Frank Kimbrough, a pianist of unerring taste and touch, a composer drawn to flowing ethereality, and an improviser steeped in the art of epiphany, died on Wednesday at his home in Long Island City, N.Y.
He was 64. Maryanne de Prophetis, his wife of 31 years, said the likely cause was a heart attack.
Kimbrough was a consummate sideman, and a seasoned bandleader who worked most often in an elastic trio with bass and drums. For more than 25 years, he held down a crucial chair in the Maria Schneider Orchestra — appearing on all but one of Schneider’s nine albums, including Data Lords, the acclaimed two-disc opus released in 2020.
“I feel like so much of what the band has become — the organic freedom that the band has developed over the years — is largely standing on the foundation of Frank,” said Schneider, speaking by phone. “Because he thrived on risk, always. He showed me how much I could trust in my musicians. That the music could go anywhere, and he’d be there — because he had incredible ears, incredible taste, because he was so selfless and had this big musical heart. He was always taking it someplace different, and someplace astoundingly beautiful, every night.”
Kimbrough released more than a dozen albums as a leader, including Lullabluebye, a 2004 outing with bassist Ben Allison and drummer Matt Wilson; and Play, issued in 2006, with bassist Masa Kamaguchi and the late drummer Paul Motian. “The Spins,” one of eight Kimbrough originals from Play, captures his whimsical side.
Kimbrough also made valuable contributions with the Jazz Composers Collective, which Allison formed in the early 1990s. It pointedly served as a laboratory and launching pad for original music by its members, whose ranks also included trumpeter Ron Horton and saxophonists Ted Nash and Michael Blake.
But ironically enough, one of the flagship efforts under the Jazz Composers Collective banner turned out to be the Herbie Nichols Project. As the name implies, it focused on the music of Herbie Nichols, a semi-obscure midcentury pianist and composer — including pieces he never recorded, unearthed in manuscript form at the Library of Congress. Kimbrough co-led the band and served as the all-important Nichols proxy, a role he inhabited with utmost commitment.
But then, Nichols already loomed as one of his piano touchstones and uncompromising role models. Kimbrough favored shadowy intrigue and enveloping rapture, but always played with precise articulation and a firm sense of traction underfoot. He could give an airy impression, or an earthy one; the abiding constant was a lyrical pulse, holding steady in the eye of any storm.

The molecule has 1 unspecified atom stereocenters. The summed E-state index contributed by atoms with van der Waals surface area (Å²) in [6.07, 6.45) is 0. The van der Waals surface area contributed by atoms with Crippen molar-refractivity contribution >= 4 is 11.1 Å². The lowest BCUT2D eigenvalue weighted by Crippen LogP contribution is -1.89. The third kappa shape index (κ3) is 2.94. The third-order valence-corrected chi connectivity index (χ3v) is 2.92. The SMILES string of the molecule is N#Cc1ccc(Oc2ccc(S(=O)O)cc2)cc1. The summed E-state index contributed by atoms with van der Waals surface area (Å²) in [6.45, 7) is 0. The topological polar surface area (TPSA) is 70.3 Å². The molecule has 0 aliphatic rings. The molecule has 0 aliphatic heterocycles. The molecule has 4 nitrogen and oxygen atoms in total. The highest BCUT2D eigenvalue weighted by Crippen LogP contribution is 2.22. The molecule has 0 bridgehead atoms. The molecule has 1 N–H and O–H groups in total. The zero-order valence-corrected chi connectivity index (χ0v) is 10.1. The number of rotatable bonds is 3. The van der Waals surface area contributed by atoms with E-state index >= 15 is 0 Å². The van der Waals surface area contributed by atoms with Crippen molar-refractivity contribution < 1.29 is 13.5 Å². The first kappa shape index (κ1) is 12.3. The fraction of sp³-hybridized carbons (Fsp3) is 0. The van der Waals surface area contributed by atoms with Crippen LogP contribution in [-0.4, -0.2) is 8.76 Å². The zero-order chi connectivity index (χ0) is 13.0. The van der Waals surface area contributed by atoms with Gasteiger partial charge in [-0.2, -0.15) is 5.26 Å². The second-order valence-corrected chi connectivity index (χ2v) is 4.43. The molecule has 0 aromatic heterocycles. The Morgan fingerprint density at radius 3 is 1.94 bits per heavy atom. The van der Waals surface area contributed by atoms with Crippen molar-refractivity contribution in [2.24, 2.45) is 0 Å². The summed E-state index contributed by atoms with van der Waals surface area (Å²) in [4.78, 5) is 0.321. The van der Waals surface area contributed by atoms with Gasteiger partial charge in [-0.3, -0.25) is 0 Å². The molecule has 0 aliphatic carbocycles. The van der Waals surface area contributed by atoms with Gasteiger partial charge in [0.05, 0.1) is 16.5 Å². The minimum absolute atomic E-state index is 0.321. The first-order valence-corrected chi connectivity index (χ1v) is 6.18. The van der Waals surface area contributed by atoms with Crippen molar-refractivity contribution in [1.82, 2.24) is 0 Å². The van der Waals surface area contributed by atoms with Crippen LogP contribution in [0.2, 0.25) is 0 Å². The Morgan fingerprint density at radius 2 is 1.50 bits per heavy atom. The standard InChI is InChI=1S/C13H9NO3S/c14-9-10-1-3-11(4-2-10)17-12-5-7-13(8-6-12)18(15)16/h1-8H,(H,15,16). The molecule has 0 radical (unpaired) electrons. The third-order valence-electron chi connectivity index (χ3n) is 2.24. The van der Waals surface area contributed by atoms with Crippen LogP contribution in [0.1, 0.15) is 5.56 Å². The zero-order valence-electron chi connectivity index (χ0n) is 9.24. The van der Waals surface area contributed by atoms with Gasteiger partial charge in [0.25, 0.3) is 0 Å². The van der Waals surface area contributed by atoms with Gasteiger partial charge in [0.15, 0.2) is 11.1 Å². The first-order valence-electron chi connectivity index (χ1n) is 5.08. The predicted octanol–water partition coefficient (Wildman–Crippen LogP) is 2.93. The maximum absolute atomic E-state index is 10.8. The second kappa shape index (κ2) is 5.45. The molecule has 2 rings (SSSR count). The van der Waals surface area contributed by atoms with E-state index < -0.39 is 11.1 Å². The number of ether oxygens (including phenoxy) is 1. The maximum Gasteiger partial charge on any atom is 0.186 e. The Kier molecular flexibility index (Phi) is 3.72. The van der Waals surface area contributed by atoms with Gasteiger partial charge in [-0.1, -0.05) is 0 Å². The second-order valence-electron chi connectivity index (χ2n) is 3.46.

Frank Marshall Kimbrough, Jr. was born in Roxboro, N.C. on Nov. 2, 1956. His father, Frank, Sr., was a florist. His mother, the former Katie Lee Currin, taught piano — the main reason for his early start on the instrument, at age 3. He studied classically with private teachers up through high school, but by his own recollection he was always improvising, even before he had any frame of reference for it.
“Growing up in rural North Carolina, where there was no record store or bookstore — I had to drive 30 miles to see a movie or to buy a book or a record or anything like that,” he told me in 2004, for a profile in JazzTimes. “I didn’t become exposed to jazz until I was probably around 14 or 15, and it was on PBS: the Bill Evans Trio. I remember it like it was yesterday. Because there it was, the discipline of the classical stuff that I’d been working on, and the freedom of improvising.”
Evans embodied one early fount of insight; so too did Thelonious Monk, who cut quite a different profile as a pianist and composer. “Those were the two main people I studied, and I guess Monk sort of led me in the direction of Andrew Hill, and Bill led me in the direction of Paul Bley,” Kimbrough mused recently. His pantheon also came to include Keith Jarrett, Shirley Horn, Annette Peacock, Abdullah Ibrahim and a handful of others.
Kimbrough dropped out of college in pursuit of a musical career, first in Chapel Hill, N.C., then in Washington, D.C. — and finally in New York, where the only gig he could get was at the Village Corner, a noisy piano bar on Bleecker Street. He worked there for five years, vowing to learn and play a new song every night.